Jesus said, “In this world you will have trouble. But take heart! I have overcome the world” (John 16:33b).
Warren Buffet tells a story, sometimes called The Ovarian Lottery, which speaks to the futility of the expectation of “fairness.” The story goes something like this. Suppose a genie came to you and told you that you can set the rules by which the world will operate for 100 years. You can set the economic rules, the political rules, tax laws, the legal system, the health care system, the educational structure, and every other system and regulation by which the world will operate.
That would be an extraordinary opportunity! But then the genie tells you that there is a catch. There’s always a catch! The genie says that after setting the rules you will cease to exist as the person you are, and you will be born into this world the very next day, but you won’t know if you will be born in Afghanistan, Italy, the United States, Nepal, Sudan or Venezuela. You won’t know whether you’ll be born male or female, intelligent or dimwitted, well-bodied or infirmed. You could be white, black, brown, tall, short, a pygmy, aborigine, Swede, or any combination of all of the above. Your birth family might be rich or they could be poor, Christian or Hindu or Islamic or atheistic. Your father could be a Bedouin herder in North Africa, a fish thrower in Seattle’s Pike’s Market, or a rickshaw driver in Dhaka, Bangladesh. Your mom may be a teenage single-parent, or not. “Now,” says the genie, “set the rules by which life will be fair for all the peoples of the world no matter the situation into which they are born.”
With the above scenario it takes millisecond to understand the impossibility of engineering the conditions by which every human being born into this world will experience an equal measure of fairness. And while many of us were told by our parents “life is not fair,” this reality hasn’t prevented politicians and parents from promising to “make things fair,” nor has it kept the desire for fairness from the mind of most people. Many people with whom we share Christ have a strong desire for fairness, and when they are made to think about it, they are quite bothered by the impossibility of fairness, indeed the massive imbalance of fairness between the peoples of the world.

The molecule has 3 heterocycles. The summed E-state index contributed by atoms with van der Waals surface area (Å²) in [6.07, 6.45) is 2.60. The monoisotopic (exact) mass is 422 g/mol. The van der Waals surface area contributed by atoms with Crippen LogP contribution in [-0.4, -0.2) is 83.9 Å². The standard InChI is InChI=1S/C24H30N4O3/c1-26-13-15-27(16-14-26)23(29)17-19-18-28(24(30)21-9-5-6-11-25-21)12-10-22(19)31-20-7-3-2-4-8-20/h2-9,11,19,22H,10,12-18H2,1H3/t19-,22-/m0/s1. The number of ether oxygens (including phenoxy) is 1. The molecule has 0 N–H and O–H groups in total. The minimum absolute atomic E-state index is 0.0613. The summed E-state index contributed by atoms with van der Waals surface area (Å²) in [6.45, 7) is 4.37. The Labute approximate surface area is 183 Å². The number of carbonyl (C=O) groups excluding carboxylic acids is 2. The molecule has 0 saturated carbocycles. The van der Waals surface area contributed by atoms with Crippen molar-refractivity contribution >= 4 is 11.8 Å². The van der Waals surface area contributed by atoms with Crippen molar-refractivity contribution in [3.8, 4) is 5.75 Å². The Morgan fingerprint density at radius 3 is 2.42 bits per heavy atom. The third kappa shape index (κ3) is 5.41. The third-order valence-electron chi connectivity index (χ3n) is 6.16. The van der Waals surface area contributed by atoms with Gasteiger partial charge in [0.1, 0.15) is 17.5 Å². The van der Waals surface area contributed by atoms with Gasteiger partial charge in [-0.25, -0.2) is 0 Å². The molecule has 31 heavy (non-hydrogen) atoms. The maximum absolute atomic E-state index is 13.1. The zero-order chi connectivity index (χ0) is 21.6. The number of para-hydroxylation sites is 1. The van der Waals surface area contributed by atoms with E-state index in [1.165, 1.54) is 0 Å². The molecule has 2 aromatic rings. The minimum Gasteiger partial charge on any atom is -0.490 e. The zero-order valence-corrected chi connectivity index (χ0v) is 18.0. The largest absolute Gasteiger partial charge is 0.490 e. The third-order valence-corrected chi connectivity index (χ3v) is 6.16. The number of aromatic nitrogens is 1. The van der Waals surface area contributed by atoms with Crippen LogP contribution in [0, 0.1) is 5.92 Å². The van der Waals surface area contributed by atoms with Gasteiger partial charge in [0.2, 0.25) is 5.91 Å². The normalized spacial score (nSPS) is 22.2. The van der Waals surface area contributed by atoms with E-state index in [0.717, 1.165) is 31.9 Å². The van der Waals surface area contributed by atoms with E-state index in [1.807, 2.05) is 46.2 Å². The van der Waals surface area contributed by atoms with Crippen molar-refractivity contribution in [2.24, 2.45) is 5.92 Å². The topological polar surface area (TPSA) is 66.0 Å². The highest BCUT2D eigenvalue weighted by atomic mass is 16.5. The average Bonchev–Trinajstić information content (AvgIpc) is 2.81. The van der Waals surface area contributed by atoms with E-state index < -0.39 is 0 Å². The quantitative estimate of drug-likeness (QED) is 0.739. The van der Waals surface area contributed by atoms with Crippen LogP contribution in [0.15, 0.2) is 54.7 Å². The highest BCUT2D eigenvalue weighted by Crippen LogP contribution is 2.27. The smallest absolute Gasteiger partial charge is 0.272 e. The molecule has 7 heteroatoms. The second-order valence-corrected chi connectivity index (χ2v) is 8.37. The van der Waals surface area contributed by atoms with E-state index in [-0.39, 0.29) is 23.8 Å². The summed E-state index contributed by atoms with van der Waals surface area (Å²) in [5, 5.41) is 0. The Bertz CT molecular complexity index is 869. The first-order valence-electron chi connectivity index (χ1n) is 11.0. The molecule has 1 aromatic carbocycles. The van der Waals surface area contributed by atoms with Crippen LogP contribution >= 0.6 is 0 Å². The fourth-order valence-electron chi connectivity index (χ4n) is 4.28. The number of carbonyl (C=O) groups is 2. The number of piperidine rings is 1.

Here’s the point: unless there is a God who enables things to come out right in the end – in eternity – the best word to describe the lot of individual human beings is “luck,” good or bad, aka the ovarian lottery. There is no system, nor any network of systems, that can make life fair for everyone.
As in the case of man’s desire for justice, his desire for fairness has no possibility of fulfillment in this world. We are left with the reality that life is about winners and losers, the “survival of the fittest,” some win the lottery, most lose, and, in the end, all will lose the battle to maintain vitality and life. Warren Buffet understands that he won the lottery, but if he believes that death will end his existence, and that there is no afterlife, even Warren Buffet must understand that he will lose everything when the great enemy overtakes him.
As we help others discover Jesus, and the power of His resurrection, and the truth that His resurrection is the proof of our coming resurrection to life eternal, the reality of the ovarian lottery is a helpful topic of discussion. The unfairness of a child born into the squalor of Sudan, or the ever-present conflict of Afghanistan, might evoke some anguished thoughts. But if the plight of the Sudanese seems too distant and abstract, there is the deep pain when one you love loses life’s lottery. Imagine the pain one feels who has no hope of salvation and heaven and eternity with God when their child or spouse loses life’s lottery? Despair is inevitable for unbelievers as they journey through life and experience mounting losses.
The truth is, many simply run from such thoughts and try not to think about them. But it is the opportunity of the evangelist to help people confront the reality that life is not fair, and that there is no possibility of fairness in this world. Believers are privileged to help others discover that only in Jesus is there hope for those for whom life has been unfair. The human desires for justice and fairness, and the relative ease of demonstrating that these desires can find no fulfillment in this world, provides the basis for a spiritual conversation in which the believer can help others discover Jesus.
Who do you know that has lost life’s lottery and is troubled by it? Do you have a friend who has given up hope of overcoming this world? You could help them discover Jesus. No one experienced more unfairness than He, and yet He overcame the world, nor for Himself alone, but for all who put their lives in His hands.